The technology behind 3D printing has been around since the 90s, but its new-found popularity means it’s being used more often in homes and, maybe soon, on the battlefield.
On the West Coast of America however, the 1st Maintainance Battalion of the US Marines were tasked with experimenting with the technology to see how it might be used by the military.
What they found was an application that could change the shape of a conflict.
nside a shipping container on Camp Pendleton, something’s happening that could revolutionise the way battles are fought and won.
The switch the staff are printing regularly breaks. It’s not a part that’s replaceable so when it goes – it usually means $10,000 for a new set of goggles and if you’re on the frontline it could take weeks to reach you.
3D printed drone technology has been an emerging area over the past year, with military surveillance use seeing a particular boom.
To add to the recent developments in drone delivery systems and swarming dronespurpose built to be air dropped, U.S. Marine TOW gunner Cpl. Rhet McNeal has developed a hand-launched fixed wing drone, with the help of NexLog (the US Marine Corps’ “Next Generation Logistics innovation group”, in conjunction with Penn State university) and Autodesk.
Autodesk is a CAD design development software company that additionally offers residencies to developers with full access of professional tools and advice at their purpose built Pier 9 workshop in San Francisco, California.
While it may seem that nearly every type of industry today is making use of 3D printing, this applies to the US military also. And while they may employ creativity while making new parts just like everyone else, most US government offices and aspects of the military have detailed plans and long-range goals for how they plan to use the technology wisely.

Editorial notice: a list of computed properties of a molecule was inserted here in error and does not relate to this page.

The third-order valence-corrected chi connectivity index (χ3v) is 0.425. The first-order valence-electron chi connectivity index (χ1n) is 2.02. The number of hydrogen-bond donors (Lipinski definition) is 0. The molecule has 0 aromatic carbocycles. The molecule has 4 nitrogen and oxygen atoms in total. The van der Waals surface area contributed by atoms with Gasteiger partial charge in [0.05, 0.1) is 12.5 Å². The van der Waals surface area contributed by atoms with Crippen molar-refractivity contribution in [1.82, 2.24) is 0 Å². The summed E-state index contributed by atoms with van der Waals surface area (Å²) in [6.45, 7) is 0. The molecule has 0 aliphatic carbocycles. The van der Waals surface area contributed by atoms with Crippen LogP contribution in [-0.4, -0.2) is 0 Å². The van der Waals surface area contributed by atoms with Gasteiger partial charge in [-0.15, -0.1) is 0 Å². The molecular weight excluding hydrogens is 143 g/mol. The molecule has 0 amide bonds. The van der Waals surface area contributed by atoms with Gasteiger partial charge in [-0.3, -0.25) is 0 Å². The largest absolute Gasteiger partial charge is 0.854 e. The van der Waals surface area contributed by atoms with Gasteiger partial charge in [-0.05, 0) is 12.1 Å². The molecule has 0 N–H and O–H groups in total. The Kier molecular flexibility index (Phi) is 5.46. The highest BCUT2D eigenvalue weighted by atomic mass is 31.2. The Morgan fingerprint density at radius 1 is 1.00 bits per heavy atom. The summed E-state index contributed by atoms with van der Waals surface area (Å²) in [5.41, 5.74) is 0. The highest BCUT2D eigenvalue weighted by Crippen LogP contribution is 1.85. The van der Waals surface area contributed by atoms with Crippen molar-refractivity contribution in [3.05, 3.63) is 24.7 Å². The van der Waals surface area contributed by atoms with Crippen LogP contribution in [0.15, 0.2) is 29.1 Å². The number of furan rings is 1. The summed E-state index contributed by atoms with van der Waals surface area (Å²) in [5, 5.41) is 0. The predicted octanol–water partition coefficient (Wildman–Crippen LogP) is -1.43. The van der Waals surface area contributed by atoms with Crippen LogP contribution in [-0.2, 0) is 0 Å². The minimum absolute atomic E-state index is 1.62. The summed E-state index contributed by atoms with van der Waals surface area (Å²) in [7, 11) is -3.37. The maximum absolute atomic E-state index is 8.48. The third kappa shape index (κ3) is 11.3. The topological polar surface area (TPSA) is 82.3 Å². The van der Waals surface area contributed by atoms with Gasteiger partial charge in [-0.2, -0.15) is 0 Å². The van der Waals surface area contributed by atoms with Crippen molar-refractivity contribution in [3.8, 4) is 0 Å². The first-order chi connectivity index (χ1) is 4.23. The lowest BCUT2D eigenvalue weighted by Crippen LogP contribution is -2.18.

The United States Marine Corps has been very active in using 3D printing, from creating drones to considering ways that the technology can be used in combat. They have also continued to dream up ways that 3D printing can be made more accessible for their forces. With X-Fab (expeditionary fabrication), they have now created a portable lab that can move with maintenance units for Marine battalions.
It usually takes the Navy around five months to build even the smallest submarines to ferry Navy SEALs into and out of combat zones — but thanks to new technology, the Navy’s most elite warfighters could slap together a submersible hull in just a few weeks.
That’s the promise behind the Optionally Manned Technology Demonstrator (OMTD), the U.S. military’s first 3D-printed submarine hull, unveiled by the Navy on July 24. Fabricated by the high-tech Big Area Additive Manufacturing 3D printing machine at the Oak Ridge National Laboratory, the 30-foot submersible hull was inspired by the SEAL Delivery Vehicles used by the branch and U.S. Special Operations Command to deploy Navy special warriors and their gear into particularly dangerous areas.
Many of today’s weapons systems and platforms are legacy systems that were designed and manufactured decades ago, and now require expensive repair or replacement parts—and those parts are unavailable.
“Take the B-52 bomber, for instance,” says Brig. Gen. Allan E. Day, commander of Defense Logistics Agency Aviation. “It’s a legacy system that’s going to be on the flight line for a long time,” Day’s organization, DLA Aviation, supports more than 1,800 weapon systems and is the DoD’s manager for more than 1.1 million national stock number items, industrial retail supply, and depot-level repairable acquisitions. He hopes 3D printing will be a game changer for logistics and keeping legacy systems operational and economically viable.